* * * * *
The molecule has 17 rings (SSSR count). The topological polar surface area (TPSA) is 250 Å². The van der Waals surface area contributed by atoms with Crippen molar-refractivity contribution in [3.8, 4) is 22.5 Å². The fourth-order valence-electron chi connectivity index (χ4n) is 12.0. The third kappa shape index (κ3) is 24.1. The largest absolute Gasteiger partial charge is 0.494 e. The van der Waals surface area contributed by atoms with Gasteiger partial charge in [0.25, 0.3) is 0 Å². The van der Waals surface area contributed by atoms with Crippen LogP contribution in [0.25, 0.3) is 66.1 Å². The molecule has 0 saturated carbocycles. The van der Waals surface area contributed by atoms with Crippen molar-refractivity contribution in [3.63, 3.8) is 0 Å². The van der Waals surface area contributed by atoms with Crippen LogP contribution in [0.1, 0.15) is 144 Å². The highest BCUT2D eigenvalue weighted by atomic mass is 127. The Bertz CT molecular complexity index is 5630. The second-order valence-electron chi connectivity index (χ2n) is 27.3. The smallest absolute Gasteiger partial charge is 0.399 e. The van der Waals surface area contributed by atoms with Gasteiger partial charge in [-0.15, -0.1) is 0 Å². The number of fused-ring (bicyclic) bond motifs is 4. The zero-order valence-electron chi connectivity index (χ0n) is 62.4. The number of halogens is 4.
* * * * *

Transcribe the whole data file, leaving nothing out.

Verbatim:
The molecule has 17 rings (SSSR count). The topological polar surface area (TPSA) is 250 Å². The van der Waals surface area contributed by atoms with Crippen molar-refractivity contribution in [3.8, 4) is 22.5 Å². The fourth-order valence-electron chi connectivity index (χ4n) is 12.0. The third kappa shape index (κ3) is 24.1. The largest absolute Gasteiger partial charge is 0.494 e. The van der Waals surface area contributed by atoms with Gasteiger partial charge in [0.25, 0.3) is 0 Å². The van der Waals surface area contributed by atoms with Crippen LogP contribution in [0.25, 0.3) is 66.1 Å². The molecule has 0 saturated carbocycles. The van der Waals surface area contributed by atoms with Crippen molar-refractivity contribution in [3.63, 3.8) is 0 Å². The van der Waals surface area contributed by atoms with Crippen LogP contribution in [0.1, 0.15) is 144 Å². The highest BCUT2D eigenvalue weighted by atomic mass is 127. The Bertz CT molecular complexity index is 5630. The second-order valence-electron chi connectivity index (χ2n) is 27.3. The smallest absolute Gasteiger partial charge is 0.399 e. The van der Waals surface area contributed by atoms with Gasteiger partial charge in [-0.15, -0.1) is 0 Å². The number of fused-ring (bicyclic) bond motifs is 4. The zero-order valence-electron chi connectivity index (χ0n) is 62.4. The number of halogens is 4.